THE BLOG
10/16/2013 08:13 am ET

Ernest Zacharevic Plays on Walls In Singapore


A quickly rising street art installation artist from Lithuania is keeping his work refreshingly down-to-earth and sincerely engaging with the public. While some artists working on the street can lose sight of how to have fun, Ernest Zacharevic keeps his eye on creating installations that punch through the third dimension and pull passersby into his work, and some times on it.

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Ernest Zacharevic. Singapore, 2013. (photo © Gabija Grusaite)

It's not surprising to find his sculpture-paintings including wheels, as in this new one he's just finished in Singapore. "It's a part of 'play', but also a wider narrative about the continuous desire by human beings to travel, push forward, explore unknown horizons," he explains to BSA. "Cars and bicycles and tricycles were invented because just walking is too slow to most of our imaginations."

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Ernest Zacharevic. Detail. Singapore, 2013. (photo © Gabija Grusaite)

The new work on the street is rare considering Singapore's very severe punishment for graffiti and street art, which actually includes severe beatings that can rip skin off the backside, called caning. "We feel that it is a ground breaking project that will hopefully open Singapore up for other artists," says his friend and photographer Gabija Grusaite, who shares these images of his new piece that uses a sawed in half shopping cart. Possibly the organizers saw the success of his piece last year in Penang, Malaysia, which became a popular tourist destination and still draws people to see it and pose with it daily.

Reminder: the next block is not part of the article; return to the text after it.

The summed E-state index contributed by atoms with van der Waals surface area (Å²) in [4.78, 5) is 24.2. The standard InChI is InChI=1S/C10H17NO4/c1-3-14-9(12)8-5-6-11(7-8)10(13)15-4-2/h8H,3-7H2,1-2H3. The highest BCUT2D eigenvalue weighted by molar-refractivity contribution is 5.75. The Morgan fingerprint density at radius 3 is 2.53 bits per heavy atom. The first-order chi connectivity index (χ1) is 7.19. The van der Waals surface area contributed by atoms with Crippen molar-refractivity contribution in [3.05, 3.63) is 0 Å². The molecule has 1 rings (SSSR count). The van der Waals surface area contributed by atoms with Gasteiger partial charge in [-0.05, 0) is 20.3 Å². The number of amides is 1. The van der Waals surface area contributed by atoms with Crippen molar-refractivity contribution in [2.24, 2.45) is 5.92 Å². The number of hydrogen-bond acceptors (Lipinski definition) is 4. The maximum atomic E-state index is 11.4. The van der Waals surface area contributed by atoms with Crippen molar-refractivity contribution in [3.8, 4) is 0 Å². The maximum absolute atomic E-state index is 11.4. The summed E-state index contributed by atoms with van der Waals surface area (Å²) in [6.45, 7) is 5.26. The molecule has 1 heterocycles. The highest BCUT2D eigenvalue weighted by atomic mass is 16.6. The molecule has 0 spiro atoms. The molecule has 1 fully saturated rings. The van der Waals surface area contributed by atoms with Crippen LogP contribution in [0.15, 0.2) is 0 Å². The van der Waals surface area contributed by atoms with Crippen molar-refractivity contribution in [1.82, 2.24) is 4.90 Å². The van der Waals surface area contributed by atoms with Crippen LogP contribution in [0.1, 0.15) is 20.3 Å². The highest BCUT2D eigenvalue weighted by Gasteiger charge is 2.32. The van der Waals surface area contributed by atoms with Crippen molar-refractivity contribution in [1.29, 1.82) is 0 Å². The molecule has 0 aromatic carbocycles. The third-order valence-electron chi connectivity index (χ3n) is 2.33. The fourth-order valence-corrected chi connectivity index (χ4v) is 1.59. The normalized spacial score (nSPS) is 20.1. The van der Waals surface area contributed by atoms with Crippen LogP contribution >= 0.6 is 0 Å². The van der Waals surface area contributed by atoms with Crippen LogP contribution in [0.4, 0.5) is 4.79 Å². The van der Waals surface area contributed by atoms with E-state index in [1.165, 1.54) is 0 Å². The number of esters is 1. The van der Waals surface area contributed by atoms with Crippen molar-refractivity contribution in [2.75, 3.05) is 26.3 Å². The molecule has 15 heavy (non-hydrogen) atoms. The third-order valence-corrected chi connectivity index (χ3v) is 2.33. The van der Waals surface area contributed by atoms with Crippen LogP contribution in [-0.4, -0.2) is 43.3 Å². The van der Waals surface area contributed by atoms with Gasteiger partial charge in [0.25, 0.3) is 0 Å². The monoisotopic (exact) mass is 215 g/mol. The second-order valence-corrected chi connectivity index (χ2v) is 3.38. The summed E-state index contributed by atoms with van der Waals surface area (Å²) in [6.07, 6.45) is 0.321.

"Most of my work is photography based and site-specific, so I photograph my subjects and later choose angles for painting. Working with children allows more anonymity, I don't consider my artworks to be portraits of a specific person, rather a universal experience," says the energetic and curious Zacharevic, who is still in his mid-20s and has done installations in Japan, Italy, Norway, Lithuania, and Singapore so far this year. "It is also easier to work with children - they are not self-concious and are not afraid to look stupid or ugly. So we play together and I take pictures that later translate into my artwork."

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Ernest Zacharevic. Detail. Singapore, 2013. (photo © Gabija Grusaite)

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Ernest Zacharevic. Detail. Singapore, 2013. (photo © Gabija Grusaite)

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Ernest Zacharevic. Detail. Singapore, 2013. (photo © Gabija Grusaite)

Take a look at Ernest's installation last year in Georgetown, Malaysia, that had hundreds of people interacting with it moments after it was finished and is a celebrated tourist destination.
 


 

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